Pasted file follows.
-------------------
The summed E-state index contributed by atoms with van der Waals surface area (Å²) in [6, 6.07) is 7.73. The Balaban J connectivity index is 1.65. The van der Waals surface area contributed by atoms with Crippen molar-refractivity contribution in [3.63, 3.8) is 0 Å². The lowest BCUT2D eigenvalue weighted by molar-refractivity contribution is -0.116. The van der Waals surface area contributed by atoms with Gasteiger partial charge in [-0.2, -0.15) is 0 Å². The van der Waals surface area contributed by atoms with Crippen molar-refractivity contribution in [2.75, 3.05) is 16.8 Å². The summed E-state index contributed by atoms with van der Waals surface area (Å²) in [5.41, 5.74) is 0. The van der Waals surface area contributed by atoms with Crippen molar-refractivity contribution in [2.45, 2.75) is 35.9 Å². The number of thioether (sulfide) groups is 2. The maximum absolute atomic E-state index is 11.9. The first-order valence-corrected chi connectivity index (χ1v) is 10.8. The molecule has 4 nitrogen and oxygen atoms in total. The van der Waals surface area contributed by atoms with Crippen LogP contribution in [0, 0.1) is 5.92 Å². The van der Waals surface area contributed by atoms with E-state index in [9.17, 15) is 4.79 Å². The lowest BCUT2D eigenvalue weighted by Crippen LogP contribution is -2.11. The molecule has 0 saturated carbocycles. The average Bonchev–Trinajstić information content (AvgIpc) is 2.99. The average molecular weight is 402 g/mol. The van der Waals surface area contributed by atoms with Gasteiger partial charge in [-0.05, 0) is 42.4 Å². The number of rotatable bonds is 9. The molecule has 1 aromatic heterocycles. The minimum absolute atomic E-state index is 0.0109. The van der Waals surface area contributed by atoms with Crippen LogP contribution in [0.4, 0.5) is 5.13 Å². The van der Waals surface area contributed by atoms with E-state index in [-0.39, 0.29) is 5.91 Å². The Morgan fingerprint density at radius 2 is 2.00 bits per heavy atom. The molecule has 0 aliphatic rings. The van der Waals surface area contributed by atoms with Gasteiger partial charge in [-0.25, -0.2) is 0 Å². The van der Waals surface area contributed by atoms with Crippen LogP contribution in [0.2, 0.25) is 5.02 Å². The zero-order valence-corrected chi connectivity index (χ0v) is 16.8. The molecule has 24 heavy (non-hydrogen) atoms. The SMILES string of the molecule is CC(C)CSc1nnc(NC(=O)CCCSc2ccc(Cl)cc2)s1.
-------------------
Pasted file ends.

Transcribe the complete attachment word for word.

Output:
The summed E-state index contributed by atoms with van der Waals surface area (Å²) in [6, 6.07) is 7.73. The Balaban J connectivity index is 1.65. The van der Waals surface area contributed by atoms with Crippen molar-refractivity contribution in [3.63, 3.8) is 0 Å². The lowest BCUT2D eigenvalue weighted by molar-refractivity contribution is -0.116. The van der Waals surface area contributed by atoms with Gasteiger partial charge in [-0.2, -0.15) is 0 Å². The van der Waals surface area contributed by atoms with Crippen molar-refractivity contribution in [2.75, 3.05) is 16.8 Å². The summed E-state index contributed by atoms with van der Waals surface area (Å²) in [5.41, 5.74) is 0. The van der Waals surface area contributed by atoms with Crippen molar-refractivity contribution in [2.45, 2.75) is 35.9 Å². The number of thioether (sulfide) groups is 2. The maximum absolute atomic E-state index is 11.9. The first-order valence-corrected chi connectivity index (χ1v) is 10.8. The molecule has 4 nitrogen and oxygen atoms in total. The van der Waals surface area contributed by atoms with Crippen LogP contribution in [0, 0.1) is 5.92 Å². The van der Waals surface area contributed by atoms with E-state index in [9.17, 15) is 4.79 Å². The lowest BCUT2D eigenvalue weighted by Crippen LogP contribution is -2.11. The molecule has 0 saturated carbocycles. The average Bonchev–Trinajstić information content (AvgIpc) is 2.99. The average molecular weight is 402 g/mol. The van der Waals surface area contributed by atoms with Gasteiger partial charge in [-0.05, 0) is 42.4 Å². The number of rotatable bonds is 9. The molecule has 1 aromatic heterocycles. The minimum absolute atomic E-state index is 0.0109. The van der Waals surface area contributed by atoms with Crippen LogP contribution in [0.4, 0.5) is 5.13 Å². The van der Waals surface area contributed by atoms with E-state index in [-0.39, 0.29) is 5.91 Å². The Morgan fingerprint density at radius 2 is 2.00 bits per heavy atom. The molecule has 0 aliphatic rings. The van der Waals surface area contributed by atoms with Gasteiger partial charge in [-0.25, -0.2) is 0 Å². The van der Waals surface area contributed by atoms with Crippen LogP contribution in [0.2, 0.25) is 5.02 Å². The zero-order valence-corrected chi connectivity index (χ0v) is 16.8. The molecule has 24 heavy (non-hydrogen) atoms. The SMILES string of the molecule is CC(C)CSc1nnc(NC(=O)CCCSc2ccc(Cl)cc2)s1.